Classes resumed recently for students all over the state, and for some, getting back in the desk is about as fun as a bad dream.
But at one Saginaw school, students are there because they want to be, not because they have to. You find this mentality at many schools for gifted and advanced students, and the Saginaw Arts and Sciences Academy
is such a school.
SASA is a high school and middle school, a unique educational facility in the Saginaw Public Schools system. The 600-plus students here can excel outside of the standard general studies curriculums offered at most schools, public or private. Gifted students in select curriculum areas can nurture and galvanize their abilities at SASA, whether that’s exploring trends in nanotechnology or mastering the violin. Students come here because they are driven and gifted. And the school’s staff creates an environment at SASA that can be a harbor in the tempest of trying to match a student’s comprehension with the right learning programs.
Principal Melleretha Moses-Johnson says SASA offers full- and half-day programs. Students can attend a different school in the afternoon or can attend SASA for a full day.
"Our school is unique in that our classes are designed around concentration programs, in which students focus their efforts and may specialize in the areas of dance, language arts and global studies, math and science, theatre, visual art and voice and keyboard," Johnson says. "We offer a challenging curriculum and provide a unique learning environment that allows students to fully develop their special talents. We are rich in cultural diversity. Our students come from many school districts, communities and a broad range of cultural and ethnic backgrounds."
SASA is a special place, to be sure. It sits on the city’s west side, along the Saginaw River, in the shadow of the now-empty Michigan Bean elevator building, a massive remnant of industry with an unlit neon sign on its crown. It reads the word "Beans" and has a huge neon bunny as a backdrop. It looks like no one has been around it for years. Yet, as lifeless as it may appear, a block away SASA glows with the vibrant sights and sounds of learning and growth.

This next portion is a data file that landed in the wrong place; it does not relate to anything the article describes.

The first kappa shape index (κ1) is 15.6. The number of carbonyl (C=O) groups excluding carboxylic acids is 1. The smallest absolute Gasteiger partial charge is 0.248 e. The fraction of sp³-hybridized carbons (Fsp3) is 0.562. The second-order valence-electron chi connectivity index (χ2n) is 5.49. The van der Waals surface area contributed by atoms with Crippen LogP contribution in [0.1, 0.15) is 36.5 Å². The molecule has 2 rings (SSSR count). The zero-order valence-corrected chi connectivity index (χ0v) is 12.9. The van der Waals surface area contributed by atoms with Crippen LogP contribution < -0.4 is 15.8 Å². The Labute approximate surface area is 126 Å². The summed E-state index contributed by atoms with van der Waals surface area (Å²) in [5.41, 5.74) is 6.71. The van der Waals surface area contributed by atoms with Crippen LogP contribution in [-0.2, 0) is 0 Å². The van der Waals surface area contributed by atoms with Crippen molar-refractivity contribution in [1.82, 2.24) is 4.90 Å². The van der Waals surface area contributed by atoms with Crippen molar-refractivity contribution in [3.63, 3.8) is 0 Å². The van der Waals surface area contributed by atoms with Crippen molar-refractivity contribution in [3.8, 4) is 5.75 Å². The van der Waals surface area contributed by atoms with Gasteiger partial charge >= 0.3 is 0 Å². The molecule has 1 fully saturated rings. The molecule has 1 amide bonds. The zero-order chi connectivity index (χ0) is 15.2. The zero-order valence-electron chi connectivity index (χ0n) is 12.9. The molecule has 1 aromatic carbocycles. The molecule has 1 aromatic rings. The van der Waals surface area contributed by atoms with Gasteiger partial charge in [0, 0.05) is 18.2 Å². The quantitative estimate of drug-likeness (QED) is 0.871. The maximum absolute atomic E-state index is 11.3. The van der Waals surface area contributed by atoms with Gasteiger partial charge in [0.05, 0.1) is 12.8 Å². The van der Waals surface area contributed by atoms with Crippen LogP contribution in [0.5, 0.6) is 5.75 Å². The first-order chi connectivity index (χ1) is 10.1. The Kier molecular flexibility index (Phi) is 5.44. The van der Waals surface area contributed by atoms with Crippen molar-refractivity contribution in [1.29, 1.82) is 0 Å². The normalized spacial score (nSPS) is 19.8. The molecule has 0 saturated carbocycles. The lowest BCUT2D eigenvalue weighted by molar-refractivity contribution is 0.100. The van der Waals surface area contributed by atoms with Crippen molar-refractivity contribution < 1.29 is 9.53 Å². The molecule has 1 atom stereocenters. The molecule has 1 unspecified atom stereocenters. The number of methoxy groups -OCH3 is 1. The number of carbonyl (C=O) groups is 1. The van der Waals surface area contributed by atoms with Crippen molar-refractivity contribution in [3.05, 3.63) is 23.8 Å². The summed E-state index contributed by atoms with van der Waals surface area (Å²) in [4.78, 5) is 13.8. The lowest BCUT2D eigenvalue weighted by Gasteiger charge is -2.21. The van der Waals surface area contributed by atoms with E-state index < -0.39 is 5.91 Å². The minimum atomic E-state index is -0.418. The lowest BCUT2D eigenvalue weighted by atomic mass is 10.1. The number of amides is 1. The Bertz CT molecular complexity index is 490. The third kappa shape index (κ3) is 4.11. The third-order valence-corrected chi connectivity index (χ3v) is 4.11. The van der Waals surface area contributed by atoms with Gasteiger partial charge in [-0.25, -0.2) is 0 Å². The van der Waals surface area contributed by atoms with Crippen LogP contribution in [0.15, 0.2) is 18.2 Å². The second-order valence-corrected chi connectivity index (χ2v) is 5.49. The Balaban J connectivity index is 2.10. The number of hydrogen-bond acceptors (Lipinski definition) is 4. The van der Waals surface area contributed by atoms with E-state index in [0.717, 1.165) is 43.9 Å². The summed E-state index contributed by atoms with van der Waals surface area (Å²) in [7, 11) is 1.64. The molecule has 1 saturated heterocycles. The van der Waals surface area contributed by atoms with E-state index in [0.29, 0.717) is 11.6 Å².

At any given moment in the building you can hear students vocalizing or fine-tuning a harmony a few rooms away. Dancers stretch in the hallways and get loose. Someone might break off a bass riff within earshot, with no warning. Artists are prominently showcased in assorted mediums, including 2D and 3D work. Somewhere in the building, a student has a rainbow’s worth of latex paint colors crammed under their fingernails. The air is rich with camaraderie. They’re here for a reason; because they want to be.
Johnson outlines a course of study she defines as "very rigorous."
"It involves courses from honors to advanced placement," she says. "We allow our students to expand their knowledge by developing research studies in areas of choice with mentors from SASA’s highly qualified staff to university, and college professors, as well as chemists, chemical engineers and research scientists."
It works, too. Consider these facts, from the school’s 2010-2011 annual report: Students exceeded the state average in MEAP and MME tests; there were two National Merit Finalists
, including one National Merit Achievement Finalist, and three National Merit Semi-Finalists; more than $4 million in scholarships were won by SASA students; students received awards in band, solo and ensembles, Michigan Youth Arts, Scholastic art and writing, and mathematics and science; and had a Bill Gates Millenium Scholar
SASA is more than just a district’s runoff facility to house the smarties and eggheads. Those days, and the unflattering nicknames, are gone. Success is the new cool. And SASA is the fertile ground where it begins; an incubator that gives strength and growth to future engineers, authors, modern dancers, scientists, singers, musicians, mathematicians, and film makers. Johnson says SASA alumni have advanced to become well-known in the fields of fashion design, advertising, science, medicine and acting.
It’s a distinct and necessary educational environment because it demands the best from the best students. Johnson says SASA students comprehend complex ideas and learn more rapidly and in greater depth than their age peers. They think and learn on different strata than other kids their age; and SASA fosters that.
"Their scores on entrance and statewide and/or national exams do not define them," Johnson says. "They are dancers, artists, singers, actors, scientists, authors, and overall very unique individuals, which is why they choose SASA for their education and the vision that provides a glimpse of what greatness lies ahead."
John Q. Horn is a freelance writer based in Michigan.